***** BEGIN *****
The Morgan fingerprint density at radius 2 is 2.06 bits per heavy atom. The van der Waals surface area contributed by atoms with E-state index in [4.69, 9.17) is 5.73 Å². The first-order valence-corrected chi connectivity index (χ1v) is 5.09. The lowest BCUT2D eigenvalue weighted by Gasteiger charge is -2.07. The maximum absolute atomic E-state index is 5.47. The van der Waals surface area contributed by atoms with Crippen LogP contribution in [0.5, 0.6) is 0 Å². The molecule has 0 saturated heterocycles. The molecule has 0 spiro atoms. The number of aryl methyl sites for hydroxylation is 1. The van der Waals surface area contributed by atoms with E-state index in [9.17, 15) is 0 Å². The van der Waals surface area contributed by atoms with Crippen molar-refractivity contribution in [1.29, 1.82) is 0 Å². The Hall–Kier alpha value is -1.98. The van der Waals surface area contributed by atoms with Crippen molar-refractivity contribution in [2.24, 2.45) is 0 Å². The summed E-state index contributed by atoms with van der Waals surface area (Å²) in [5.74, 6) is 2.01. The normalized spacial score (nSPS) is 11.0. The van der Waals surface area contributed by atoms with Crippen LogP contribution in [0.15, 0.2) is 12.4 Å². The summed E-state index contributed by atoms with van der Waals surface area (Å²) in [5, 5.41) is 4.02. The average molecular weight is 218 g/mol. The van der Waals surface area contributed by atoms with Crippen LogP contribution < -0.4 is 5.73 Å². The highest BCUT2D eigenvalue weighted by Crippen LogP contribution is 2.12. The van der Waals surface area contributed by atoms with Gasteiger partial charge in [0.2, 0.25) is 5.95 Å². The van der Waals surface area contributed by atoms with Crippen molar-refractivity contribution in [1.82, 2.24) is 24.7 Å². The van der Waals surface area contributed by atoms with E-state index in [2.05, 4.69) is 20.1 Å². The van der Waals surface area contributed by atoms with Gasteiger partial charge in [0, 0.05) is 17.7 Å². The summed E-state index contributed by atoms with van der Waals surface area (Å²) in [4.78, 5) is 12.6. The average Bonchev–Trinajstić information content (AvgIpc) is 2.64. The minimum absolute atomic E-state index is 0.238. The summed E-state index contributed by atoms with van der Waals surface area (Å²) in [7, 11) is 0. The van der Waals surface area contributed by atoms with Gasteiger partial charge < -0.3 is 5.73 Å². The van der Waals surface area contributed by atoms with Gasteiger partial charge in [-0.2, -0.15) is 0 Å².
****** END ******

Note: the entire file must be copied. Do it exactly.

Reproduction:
The Morgan fingerprint density at radius 2 is 2.06 bits per heavy atom. The van der Waals surface area contributed by atoms with E-state index in [4.69, 9.17) is 5.73 Å². The first-order valence-corrected chi connectivity index (χ1v) is 5.09. The lowest BCUT2D eigenvalue weighted by Gasteiger charge is -2.07. The maximum absolute atomic E-state index is 5.47. The van der Waals surface area contributed by atoms with Crippen LogP contribution in [0.5, 0.6) is 0 Å². The molecule has 0 saturated heterocycles. The molecule has 0 spiro atoms. The number of aryl methyl sites for hydroxylation is 1. The van der Waals surface area contributed by atoms with E-state index in [9.17, 15) is 0 Å². The van der Waals surface area contributed by atoms with Crippen molar-refractivity contribution in [1.29, 1.82) is 0 Å². The Hall–Kier alpha value is -1.98. The van der Waals surface area contributed by atoms with Crippen molar-refractivity contribution in [2.24, 2.45) is 0 Å². The summed E-state index contributed by atoms with van der Waals surface area (Å²) in [5.74, 6) is 2.01. The normalized spacial score (nSPS) is 11.0. The van der Waals surface area contributed by atoms with Crippen LogP contribution in [0.15, 0.2) is 12.4 Å². The summed E-state index contributed by atoms with van der Waals surface area (Å²) in [5, 5.41) is 4.02. The average molecular weight is 218 g/mol. The van der Waals surface area contributed by atoms with Crippen LogP contribution < -0.4 is 5.73 Å². The highest BCUT2D eigenvalue weighted by Crippen LogP contribution is 2.12. The van der Waals surface area contributed by atoms with Gasteiger partial charge in [0.2, 0.25) is 5.95 Å². The van der Waals surface area contributed by atoms with Crippen molar-refractivity contribution in [1.82, 2.24) is 24.7 Å². The van der Waals surface area contributed by atoms with E-state index in [2.05, 4.69) is 20.1 Å². The van der Waals surface area contributed by atoms with Gasteiger partial charge in [0, 0.05) is 17.7 Å². The summed E-state index contributed by atoms with van der Waals surface area (Å²) in [4.78, 5) is 12.6. The average Bonchev–Trinajstić information content (AvgIpc) is 2.64. The minimum absolute atomic E-state index is 0.238. The summed E-state index contributed by atoms with van der Waals surface area (Å²) in [7, 11) is 0. The van der Waals surface area contributed by atoms with Gasteiger partial charge < -0.3 is 5.73 Å². The van der Waals surface area contributed by atoms with Gasteiger partial charge in [-0.2, -0.15) is 0 Å².